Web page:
Author + information
- Jan J Piek, MDa (, )
- Steven A.J Chaumuleau, MDa,
- Berthe L.F van Eck-Smit, MDa and
- Jan G.P Tijssen, PhDa
All allusions to the Great War aside, Miller (1) defends the value of perfusion scintigraphy for risk stratification in patients with coronary artery disease (CAD) in an editorial comment on the Intermediate Lesions: Intracoronary Flow Assessment versus 99mTc-MIBI SPECT (ILIAS) study. The ILIAS was a Dutch multicenter study designed as a direct comparison between perfusion scintigraphy and intracoronary Doppler flow measurements for clinical decision making in patients with intermediate coronary lesions in the presence of multivessel disease (2). The patients were included following a diagnostic catheterization that documented multivessel CAD with one severe coronary narrowing, eligible for percutaneous transluminal coronary angioplasty (PTCA), and one intermediate lesion. A perfusion scintigraphy stress test was considered mandatory for evaluation of the intermediate lesion in those patients already scheduled for PTCA of the severe coronary narrowing.
The results of the ILIAS trial show that it is safe to defer an angioplasty of the intermediate lesions if the coronary flow velocity reserve is above 2.0. This finding accords with previous small-sized single-center experiences. Moreover, the Doppler flow measurements appeared to be a better predictor for the occurrence of major adverse cardiac events (i.e., the need for coronary revascularization) related to the intermediate lesion than perfusion scintigraphy. This latter finding is relevant for daily clinical practice in interventional cardiology concerning decision making in intermediate coronary narrowings. It may avoid the need for additional scintigraphic stress testing following diagnostic procedures and facilitates ad hoc PTCA.
Miller’s editorial (1) underscores the contribution of perfusion scintigraphy for risk stratification in patients with CAD—that is, patients with large-sized perfusion defects have a worse clinical outcome compared to patients with smaller-sized perfusion defects (3). These studies indicated that global assessment of myocardial perfusion yields prognostic information. However, this is not in contrast with the findings of the ILIAS trial, which demonstrated the value of intracoronary physiologic parameters for evaluation of regional myocardial perfusion (2). This latter finding relates presumably to the difficulty to allocate reversible perfusion defects to vascular territories, whereas intracoronary measurements allow selective evaluation distal to coronary narrowings. Miller’s conclusion (1) is correct, namely that it would have been a physiological bridge too far if the contribution of intracoronary evaluation of coronary narrowings measurements was interpreted to replace perfusion scintigraphy for risk stratification. The ILIAS trial provides complementary information relevant for clinical decision making in patients already scheduled for cardiac catheterization. The contribution of intracoronary physiologic testing should be considered as a bridge (rather than a bridge too far) between noninvasive stress testing providing prognostic information in patients with multivessel disease, and appropriate use of percutaneous interventions based on accurate invasive evaluation of regional myocardial perfusion.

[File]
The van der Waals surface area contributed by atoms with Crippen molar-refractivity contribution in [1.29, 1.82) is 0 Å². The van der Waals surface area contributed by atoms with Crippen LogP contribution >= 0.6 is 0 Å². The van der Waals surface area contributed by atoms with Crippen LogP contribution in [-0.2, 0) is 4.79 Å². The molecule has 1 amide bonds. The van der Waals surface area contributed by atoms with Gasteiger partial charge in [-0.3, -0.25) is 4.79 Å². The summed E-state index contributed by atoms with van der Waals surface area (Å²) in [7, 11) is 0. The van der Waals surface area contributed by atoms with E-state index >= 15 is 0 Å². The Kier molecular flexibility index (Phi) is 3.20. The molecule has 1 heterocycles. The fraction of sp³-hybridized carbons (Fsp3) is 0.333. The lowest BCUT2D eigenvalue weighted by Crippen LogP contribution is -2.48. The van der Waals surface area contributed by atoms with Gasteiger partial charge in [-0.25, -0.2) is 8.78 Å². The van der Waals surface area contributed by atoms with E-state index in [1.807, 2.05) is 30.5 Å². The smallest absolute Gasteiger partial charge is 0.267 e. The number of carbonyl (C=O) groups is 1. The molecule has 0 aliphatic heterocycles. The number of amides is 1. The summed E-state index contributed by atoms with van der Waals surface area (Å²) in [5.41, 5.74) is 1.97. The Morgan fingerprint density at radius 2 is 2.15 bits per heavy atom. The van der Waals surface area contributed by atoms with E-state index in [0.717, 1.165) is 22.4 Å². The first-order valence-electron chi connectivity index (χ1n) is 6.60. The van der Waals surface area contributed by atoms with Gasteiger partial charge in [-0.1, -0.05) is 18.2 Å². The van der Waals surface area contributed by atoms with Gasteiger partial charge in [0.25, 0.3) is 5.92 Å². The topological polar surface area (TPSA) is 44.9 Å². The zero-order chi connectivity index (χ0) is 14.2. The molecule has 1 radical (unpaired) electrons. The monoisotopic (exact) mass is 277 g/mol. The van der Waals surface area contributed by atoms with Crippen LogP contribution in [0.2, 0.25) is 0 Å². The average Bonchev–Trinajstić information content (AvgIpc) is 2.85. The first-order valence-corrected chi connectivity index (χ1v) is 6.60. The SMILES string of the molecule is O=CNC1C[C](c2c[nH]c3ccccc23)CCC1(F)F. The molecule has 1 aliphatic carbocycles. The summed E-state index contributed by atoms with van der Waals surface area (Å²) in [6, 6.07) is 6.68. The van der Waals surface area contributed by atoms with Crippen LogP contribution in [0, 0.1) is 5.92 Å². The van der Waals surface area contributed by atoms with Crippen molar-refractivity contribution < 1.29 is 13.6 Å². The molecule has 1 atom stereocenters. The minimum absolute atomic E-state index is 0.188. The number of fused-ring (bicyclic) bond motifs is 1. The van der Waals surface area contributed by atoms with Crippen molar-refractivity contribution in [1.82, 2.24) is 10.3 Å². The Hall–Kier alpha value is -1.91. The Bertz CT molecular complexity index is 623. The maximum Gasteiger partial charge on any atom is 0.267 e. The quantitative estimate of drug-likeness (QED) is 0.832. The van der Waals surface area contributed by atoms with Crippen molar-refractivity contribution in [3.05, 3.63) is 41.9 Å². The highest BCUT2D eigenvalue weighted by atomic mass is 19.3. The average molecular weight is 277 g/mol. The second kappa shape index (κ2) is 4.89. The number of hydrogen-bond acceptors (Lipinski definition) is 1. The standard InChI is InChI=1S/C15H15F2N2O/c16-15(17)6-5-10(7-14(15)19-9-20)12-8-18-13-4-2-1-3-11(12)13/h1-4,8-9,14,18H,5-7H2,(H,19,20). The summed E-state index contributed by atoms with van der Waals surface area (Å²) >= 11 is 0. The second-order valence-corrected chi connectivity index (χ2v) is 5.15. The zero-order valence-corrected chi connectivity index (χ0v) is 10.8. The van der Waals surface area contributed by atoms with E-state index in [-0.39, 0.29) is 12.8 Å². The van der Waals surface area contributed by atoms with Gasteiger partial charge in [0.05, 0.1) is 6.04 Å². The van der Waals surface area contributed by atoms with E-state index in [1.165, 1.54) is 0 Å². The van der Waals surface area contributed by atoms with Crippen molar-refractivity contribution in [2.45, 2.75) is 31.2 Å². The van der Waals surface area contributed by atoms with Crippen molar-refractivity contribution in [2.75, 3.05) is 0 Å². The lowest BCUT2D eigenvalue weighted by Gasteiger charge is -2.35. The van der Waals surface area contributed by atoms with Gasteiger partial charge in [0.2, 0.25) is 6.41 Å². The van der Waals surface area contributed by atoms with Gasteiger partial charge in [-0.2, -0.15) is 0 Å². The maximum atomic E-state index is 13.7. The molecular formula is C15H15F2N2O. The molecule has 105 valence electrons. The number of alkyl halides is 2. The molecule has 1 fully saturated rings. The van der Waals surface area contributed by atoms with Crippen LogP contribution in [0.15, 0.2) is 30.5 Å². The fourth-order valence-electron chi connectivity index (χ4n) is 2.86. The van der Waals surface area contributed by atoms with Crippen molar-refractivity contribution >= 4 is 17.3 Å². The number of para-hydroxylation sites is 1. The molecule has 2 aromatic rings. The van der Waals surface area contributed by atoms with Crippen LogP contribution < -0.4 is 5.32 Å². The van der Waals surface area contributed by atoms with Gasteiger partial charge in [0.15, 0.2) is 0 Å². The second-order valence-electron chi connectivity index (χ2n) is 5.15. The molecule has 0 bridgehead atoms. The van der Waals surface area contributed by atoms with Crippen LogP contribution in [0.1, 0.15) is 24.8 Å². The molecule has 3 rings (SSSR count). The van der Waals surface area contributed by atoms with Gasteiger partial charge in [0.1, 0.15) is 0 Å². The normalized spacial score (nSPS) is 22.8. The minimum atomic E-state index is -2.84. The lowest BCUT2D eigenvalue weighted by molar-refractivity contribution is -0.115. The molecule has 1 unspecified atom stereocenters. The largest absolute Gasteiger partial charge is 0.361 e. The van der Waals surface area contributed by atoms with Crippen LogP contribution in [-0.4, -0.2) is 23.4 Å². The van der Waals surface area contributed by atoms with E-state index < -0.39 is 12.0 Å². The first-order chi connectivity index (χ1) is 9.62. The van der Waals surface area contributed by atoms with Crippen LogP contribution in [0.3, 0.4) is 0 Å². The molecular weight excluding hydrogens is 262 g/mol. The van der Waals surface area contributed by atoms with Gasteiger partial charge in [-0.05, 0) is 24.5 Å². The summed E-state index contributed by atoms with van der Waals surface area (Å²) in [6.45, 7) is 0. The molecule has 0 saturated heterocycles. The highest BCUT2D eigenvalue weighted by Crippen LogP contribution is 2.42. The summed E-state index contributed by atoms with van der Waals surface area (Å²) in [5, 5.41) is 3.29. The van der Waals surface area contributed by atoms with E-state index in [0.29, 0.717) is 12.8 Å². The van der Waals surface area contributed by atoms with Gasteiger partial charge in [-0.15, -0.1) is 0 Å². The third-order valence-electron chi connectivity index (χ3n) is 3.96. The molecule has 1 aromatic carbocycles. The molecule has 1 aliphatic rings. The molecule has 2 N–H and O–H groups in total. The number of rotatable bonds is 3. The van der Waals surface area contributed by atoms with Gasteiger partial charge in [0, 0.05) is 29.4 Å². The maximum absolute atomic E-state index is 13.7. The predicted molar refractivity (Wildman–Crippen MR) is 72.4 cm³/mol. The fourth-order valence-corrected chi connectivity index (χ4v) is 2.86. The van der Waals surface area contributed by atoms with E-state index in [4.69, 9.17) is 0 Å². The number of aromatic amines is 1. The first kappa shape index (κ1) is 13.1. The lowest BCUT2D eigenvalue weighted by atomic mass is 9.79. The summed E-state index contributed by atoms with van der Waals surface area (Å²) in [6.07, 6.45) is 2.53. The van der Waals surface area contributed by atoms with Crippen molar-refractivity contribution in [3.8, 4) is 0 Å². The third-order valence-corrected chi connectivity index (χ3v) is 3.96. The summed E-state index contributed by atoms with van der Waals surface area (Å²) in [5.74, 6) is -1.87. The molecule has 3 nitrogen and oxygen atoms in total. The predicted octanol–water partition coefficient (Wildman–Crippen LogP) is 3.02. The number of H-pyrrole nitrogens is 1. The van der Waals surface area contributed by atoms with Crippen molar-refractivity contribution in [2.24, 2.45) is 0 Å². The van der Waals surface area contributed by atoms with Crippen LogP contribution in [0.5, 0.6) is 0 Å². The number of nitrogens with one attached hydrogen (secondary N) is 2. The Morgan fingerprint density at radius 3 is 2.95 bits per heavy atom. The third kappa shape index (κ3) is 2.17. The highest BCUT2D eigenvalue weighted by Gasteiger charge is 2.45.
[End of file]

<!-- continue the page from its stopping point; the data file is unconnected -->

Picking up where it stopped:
- American College of Cardiology Foundation
- Hachamovitch R.,
- Berman D.S.,
- Kiat H.,
- Cohen I.,
- Friedman J.D.,
- Shaw L.J.